I don’t know what this means. Does it count that I played club lacrosse, was president of that fraternity, and was passable on guitar? Does it matter that my roundedness was entirely unremarkable?


I see two possible conclusions. One, that in my college days, I was actually a visitor from the future, or two, that I was a human being.

Occam’s Razor tells me choice two is more likely.

It also tells me that Millennial students are human beings like any other. Their desire for stimulating, collaborative, gratifying things is identical to the same desires held by previous generations.

There are some generational differences, namely that Millennial students report being more prone to anxiety and depression than previous generations, but this is not because of some inherent character defect, and is instead due to a systematic divorcing of learning from schooling, and a culture of standardization and high-stakes testing.

These policies – particularly coupled with an age of economic anxiety – would’ve had the same impact regardless of the year you were born.

Humans may be largely the same, but the world has changed around us. For sure, that smartphone may be a bit more seductive than the newspaper, but this doesn’t change the underlying motives and values. I also see plenty of non-Millennials focused on those little devices.

When I talk with students, they desire the same things as anyone else, an interesting life, economic security, connections to others who are meaningful to them. What they do express is a doubt that the world is organized in a way that allows one to achieve these aims.

This, I believe, has given rise to a more idealistic strain than the slacker ethos of Gen X. For my generation, things weren’t great, but they were at least a’ight.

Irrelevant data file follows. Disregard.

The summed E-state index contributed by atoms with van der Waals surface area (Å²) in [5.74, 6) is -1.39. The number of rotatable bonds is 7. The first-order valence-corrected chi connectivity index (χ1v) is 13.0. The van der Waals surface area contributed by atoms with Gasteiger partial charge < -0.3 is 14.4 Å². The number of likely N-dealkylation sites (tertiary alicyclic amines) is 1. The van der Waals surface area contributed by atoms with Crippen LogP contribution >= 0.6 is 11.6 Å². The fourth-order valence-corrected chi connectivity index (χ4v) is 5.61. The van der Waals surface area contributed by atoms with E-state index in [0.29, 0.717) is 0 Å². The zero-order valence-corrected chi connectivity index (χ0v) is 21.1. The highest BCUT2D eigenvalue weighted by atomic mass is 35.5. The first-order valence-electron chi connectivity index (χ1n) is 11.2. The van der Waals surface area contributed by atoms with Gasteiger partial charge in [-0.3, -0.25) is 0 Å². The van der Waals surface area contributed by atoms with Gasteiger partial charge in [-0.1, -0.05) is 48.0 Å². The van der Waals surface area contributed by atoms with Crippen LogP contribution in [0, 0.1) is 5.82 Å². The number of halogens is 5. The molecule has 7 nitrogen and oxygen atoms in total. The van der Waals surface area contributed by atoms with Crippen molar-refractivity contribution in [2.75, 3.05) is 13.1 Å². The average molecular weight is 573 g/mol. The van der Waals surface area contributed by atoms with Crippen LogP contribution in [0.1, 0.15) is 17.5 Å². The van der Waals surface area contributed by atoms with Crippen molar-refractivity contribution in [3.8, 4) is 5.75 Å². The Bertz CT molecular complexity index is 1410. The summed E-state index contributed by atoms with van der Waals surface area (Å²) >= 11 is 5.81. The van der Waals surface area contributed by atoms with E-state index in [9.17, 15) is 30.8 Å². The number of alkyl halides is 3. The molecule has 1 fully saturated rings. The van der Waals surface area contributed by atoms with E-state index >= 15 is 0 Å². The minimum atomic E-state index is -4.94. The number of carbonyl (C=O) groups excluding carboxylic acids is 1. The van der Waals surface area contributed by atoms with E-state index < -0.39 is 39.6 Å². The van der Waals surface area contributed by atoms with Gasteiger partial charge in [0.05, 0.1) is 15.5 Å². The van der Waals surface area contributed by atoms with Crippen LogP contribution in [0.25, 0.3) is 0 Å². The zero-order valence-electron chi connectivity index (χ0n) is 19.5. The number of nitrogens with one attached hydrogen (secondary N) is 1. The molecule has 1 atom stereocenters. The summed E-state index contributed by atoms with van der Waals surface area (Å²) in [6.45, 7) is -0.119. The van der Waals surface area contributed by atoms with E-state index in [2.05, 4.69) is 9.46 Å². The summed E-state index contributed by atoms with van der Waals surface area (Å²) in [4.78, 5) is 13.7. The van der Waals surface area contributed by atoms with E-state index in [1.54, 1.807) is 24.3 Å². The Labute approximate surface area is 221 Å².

If Millennial idealism comes coupled with a little excess hubris, I will take that a thousand times over cynicism. I will also forgive them their excesses, as they are young and the country has surely survived worse transgressions, and we deserve a thousand times worse for what we’ve done to the once accessible public institutions of this country.

This disconnect between college instructors and the average student isn’t rooted in generational divides, but in the fact that most college instructors don’t know what it is to be an “average” student.

If you loved school, it is hard to appreciate what it means to loathe it, particularly if you loathe it while believing doing well is deeply important as many current students do. Being a student today is more unpleasant and damaging than any time in history. Our mental health scorecard tells the tale.

I believe it’s more likely we’ve designed an ill-conceived and pointless gauntlet, rather than we’re saddled with an entire generation that has a character defect.

If you’re wondering what makes a Millennial student tick, and you want to understand their dreams and desires, my advice?

Look in a mirror. They want the same things you do.

[1] That course was taught by Prof. Nina Baym, one of the great eminences of the field. Didn’t matter. I’d decided I wasn’t interested in Billy Budd.

[2] This would prove valuable in future employment as I later taught myself to program a DOS-based indexing program at my first post-college job and later learned PowerPoint (this used to be meaningful), and video editing software at my post grad-school job. In a lot of ways, being present for the development of these tools has made me far more proficient than my own students, who often seem to expect the technology to be frictionless.